As an arts blogger I spend most of my day looking at amazing things created by artists, performers and creatives. If you’re reading Beautiful/Decay, a good portion of your time is likely also spent in awe of the creative output of others. I decided to make a move to the other side of the screen, rolled up my sleeves and learned to create something awesome. I joined forces with Skillshare, an online learning community that provides access to over 15,000 creative classes, to help accelerate my creative inspiration. Whether you’re looking to learn graphic design, illustration, photography or practically anything else, Skillshare can teach you what you need to know to execute your vision. Even better, they’re offering Beautiful/Decay readers two free months of Skillshare Premium (usually it’s $10 per month). Visit this link to redeem the promo or use the promo code BEAUTIFULDECAY..
I decided to take Skillshare Premium for a test drive with designer Aaron Draplin’s new class “Customizing Type with Draplin” and very quickly it became clear I was in for a fast, fun and, at times, very funny class.
Draplin began by “Junkin’ for References”—hitting shops around Portland, Oregon in search of inspiration, ideas, and cool vintage letterform. This brief video has had me really looking at the design I run into everyday in a new light and the overall class showed me ideas about letterform and text design that can’t be unseen.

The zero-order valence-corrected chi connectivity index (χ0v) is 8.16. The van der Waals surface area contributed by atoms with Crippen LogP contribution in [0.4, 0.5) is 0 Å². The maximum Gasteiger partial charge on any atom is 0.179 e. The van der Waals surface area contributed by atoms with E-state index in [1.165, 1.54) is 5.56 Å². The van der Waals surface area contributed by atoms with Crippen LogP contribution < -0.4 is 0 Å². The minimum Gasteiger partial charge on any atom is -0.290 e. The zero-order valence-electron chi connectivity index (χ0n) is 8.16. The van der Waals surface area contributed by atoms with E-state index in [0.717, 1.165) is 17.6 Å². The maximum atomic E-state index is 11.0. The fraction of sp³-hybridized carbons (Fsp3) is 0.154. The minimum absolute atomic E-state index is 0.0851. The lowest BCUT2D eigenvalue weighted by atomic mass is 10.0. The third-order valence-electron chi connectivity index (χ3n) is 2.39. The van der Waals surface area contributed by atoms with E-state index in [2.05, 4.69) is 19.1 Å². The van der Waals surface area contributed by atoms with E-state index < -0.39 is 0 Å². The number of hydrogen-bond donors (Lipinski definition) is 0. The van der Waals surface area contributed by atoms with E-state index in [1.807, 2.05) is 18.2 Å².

Immediately, Draplin works to “get you away from the default,” as he puts it. That is, to not accept a font as it’s handed to you, but to chop it up, stretch it and generally do whatever it takes to create the unique design you need and want. He primarily works in Adobe Illustrator throughout the class and prefers continuously creating something to overthinking it, so it was helpful watching Draplin’s videos on one screen while having Illustrator open on another.
There were (more than a few) instances during the class I literally yelled “Yes!” at my screen as if cheering on good text design. Draplin covered fundamentals such as kerning, tracking and letterform, which was extremely helpful for someone like me, with a background in visual art but none in design. However, especially if you’re new to creating wordmarks, it’s his quick tricks, ideas and keyboard shortcuts that will also have you also cheering through your screen.
In the seventh video lesson, we got off the computer and back to the classics of pen and paper. Other lessons showed me how to lift those designs off my journal pages and back onto the computer, how to add texture to fonts and how to prepare designs for the real world on t-shirts, patches, coin purses.
If there is something you are excited about, you can inspire that same excitement in others through good design. This is the thought that is essentially behind Draplin’s personality and philosophy. It’s what made his video so enjoyable, encouraging me to create with an open mind instead of the usual self-deprecating stress. The large collection of student projects show that the message got through as students around the world create and share designs on par with the instructor. I’m looking forward to adding mine to the bunch. If you’re itching to go on your own creative journey, try two months of Skillshare Premium for free here, learn everything you need know (and some things you didn’t) and add your project to the gallery.